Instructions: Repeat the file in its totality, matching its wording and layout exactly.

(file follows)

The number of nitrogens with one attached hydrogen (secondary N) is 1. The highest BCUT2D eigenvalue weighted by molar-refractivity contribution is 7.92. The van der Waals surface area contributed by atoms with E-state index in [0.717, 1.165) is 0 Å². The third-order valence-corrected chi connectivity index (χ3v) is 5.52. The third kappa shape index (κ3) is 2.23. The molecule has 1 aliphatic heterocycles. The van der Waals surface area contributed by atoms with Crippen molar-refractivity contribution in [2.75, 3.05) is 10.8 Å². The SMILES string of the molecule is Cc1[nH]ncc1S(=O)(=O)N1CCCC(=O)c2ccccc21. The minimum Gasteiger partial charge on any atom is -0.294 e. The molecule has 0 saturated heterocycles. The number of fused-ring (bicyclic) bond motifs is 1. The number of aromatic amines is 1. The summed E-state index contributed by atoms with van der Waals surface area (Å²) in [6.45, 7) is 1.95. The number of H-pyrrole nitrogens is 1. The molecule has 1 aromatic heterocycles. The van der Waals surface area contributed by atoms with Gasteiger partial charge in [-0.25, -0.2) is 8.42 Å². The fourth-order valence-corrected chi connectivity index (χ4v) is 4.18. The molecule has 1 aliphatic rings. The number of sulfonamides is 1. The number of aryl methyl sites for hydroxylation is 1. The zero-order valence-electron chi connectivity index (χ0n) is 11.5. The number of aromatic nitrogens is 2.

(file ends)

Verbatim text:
The number of nitrogens with one attached hydrogen (secondary N) is 1. The highest BCUT2D eigenvalue weighted by molar-refractivity contribution is 7.92. The van der Waals surface area contributed by atoms with E-state index in [0.717, 1.165) is 0 Å². The third-order valence-corrected chi connectivity index (χ3v) is 5.52. The third kappa shape index (κ3) is 2.23. The molecule has 1 aliphatic heterocycles. The van der Waals surface area contributed by atoms with Crippen molar-refractivity contribution in [2.75, 3.05) is 10.8 Å². The SMILES string of the molecule is Cc1[nH]ncc1S(=O)(=O)N1CCCC(=O)c2ccccc21. The minimum Gasteiger partial charge on any atom is -0.294 e. The molecule has 0 saturated heterocycles. The number of fused-ring (bicyclic) bond motifs is 1. The number of aromatic amines is 1. The summed E-state index contributed by atoms with van der Waals surface area (Å²) in [6.45, 7) is 1.95. The number of H-pyrrole nitrogens is 1. The molecule has 1 aromatic heterocycles. The van der Waals surface area contributed by atoms with Gasteiger partial charge in [-0.25, -0.2) is 8.42 Å². The fourth-order valence-corrected chi connectivity index (χ4v) is 4.18. The molecule has 1 aliphatic rings. The number of sulfonamides is 1. The number of aryl methyl sites for hydroxylation is 1. The zero-order valence-electron chi connectivity index (χ0n) is 11.5. The number of aromatic nitrogens is 2.